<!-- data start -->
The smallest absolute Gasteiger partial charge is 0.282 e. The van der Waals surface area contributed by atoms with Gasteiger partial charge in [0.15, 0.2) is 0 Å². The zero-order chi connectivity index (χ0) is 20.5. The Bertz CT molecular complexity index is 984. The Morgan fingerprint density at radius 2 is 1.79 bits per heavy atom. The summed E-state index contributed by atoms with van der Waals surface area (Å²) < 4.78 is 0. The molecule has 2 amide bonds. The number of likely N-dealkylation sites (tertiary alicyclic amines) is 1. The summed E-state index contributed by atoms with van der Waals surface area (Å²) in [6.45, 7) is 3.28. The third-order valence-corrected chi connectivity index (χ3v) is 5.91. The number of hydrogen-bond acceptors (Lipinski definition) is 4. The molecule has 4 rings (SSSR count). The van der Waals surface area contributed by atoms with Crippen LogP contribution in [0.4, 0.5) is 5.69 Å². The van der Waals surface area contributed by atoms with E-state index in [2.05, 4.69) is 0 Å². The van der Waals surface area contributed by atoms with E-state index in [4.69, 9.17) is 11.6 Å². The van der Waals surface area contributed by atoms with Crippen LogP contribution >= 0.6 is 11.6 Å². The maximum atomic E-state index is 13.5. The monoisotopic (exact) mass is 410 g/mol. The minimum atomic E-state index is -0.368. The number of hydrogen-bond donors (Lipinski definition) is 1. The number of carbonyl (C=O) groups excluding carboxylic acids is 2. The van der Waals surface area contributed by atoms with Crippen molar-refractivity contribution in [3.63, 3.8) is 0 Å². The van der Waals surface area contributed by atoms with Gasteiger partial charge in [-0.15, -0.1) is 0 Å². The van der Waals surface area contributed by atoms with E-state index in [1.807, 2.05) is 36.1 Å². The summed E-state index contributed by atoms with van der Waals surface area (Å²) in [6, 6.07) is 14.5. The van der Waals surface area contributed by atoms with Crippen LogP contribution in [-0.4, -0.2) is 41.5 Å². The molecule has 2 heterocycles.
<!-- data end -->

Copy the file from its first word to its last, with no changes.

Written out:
The smallest absolute Gasteiger partial charge is 0.282 e. The van der Waals surface area contributed by atoms with Gasteiger partial charge in [0.15, 0.2) is 0 Å². The zero-order chi connectivity index (χ0) is 20.5. The Bertz CT molecular complexity index is 984. The Morgan fingerprint density at radius 2 is 1.79 bits per heavy atom. The summed E-state index contributed by atoms with van der Waals surface area (Å²) < 4.78 is 0. The molecule has 2 amide bonds. The number of likely N-dealkylation sites (tertiary alicyclic amines) is 1. The summed E-state index contributed by atoms with van der Waals surface area (Å²) in [6.45, 7) is 3.28. The third-order valence-corrected chi connectivity index (χ3v) is 5.91. The number of hydrogen-bond acceptors (Lipinski definition) is 4. The molecule has 4 rings (SSSR count). The van der Waals surface area contributed by atoms with Crippen LogP contribution in [0.4, 0.5) is 5.69 Å². The van der Waals surface area contributed by atoms with E-state index in [2.05, 4.69) is 0 Å². The van der Waals surface area contributed by atoms with E-state index in [4.69, 9.17) is 11.6 Å². The van der Waals surface area contributed by atoms with Crippen LogP contribution >= 0.6 is 11.6 Å². The maximum atomic E-state index is 13.5. The monoisotopic (exact) mass is 410 g/mol. The minimum atomic E-state index is -0.368. The number of hydrogen-bond donors (Lipinski definition) is 1. The number of carbonyl (C=O) groups excluding carboxylic acids is 2. The van der Waals surface area contributed by atoms with Crippen molar-refractivity contribution in [3.63, 3.8) is 0 Å². The van der Waals surface area contributed by atoms with Gasteiger partial charge in [-0.15, -0.1) is 0 Å². The van der Waals surface area contributed by atoms with E-state index in [1.807, 2.05) is 36.1 Å². The summed E-state index contributed by atoms with van der Waals surface area (Å²) in [6, 6.07) is 14.5. The van der Waals surface area contributed by atoms with Crippen LogP contribution in [-0.4, -0.2) is 41.5 Å². The molecule has 2 heterocycles.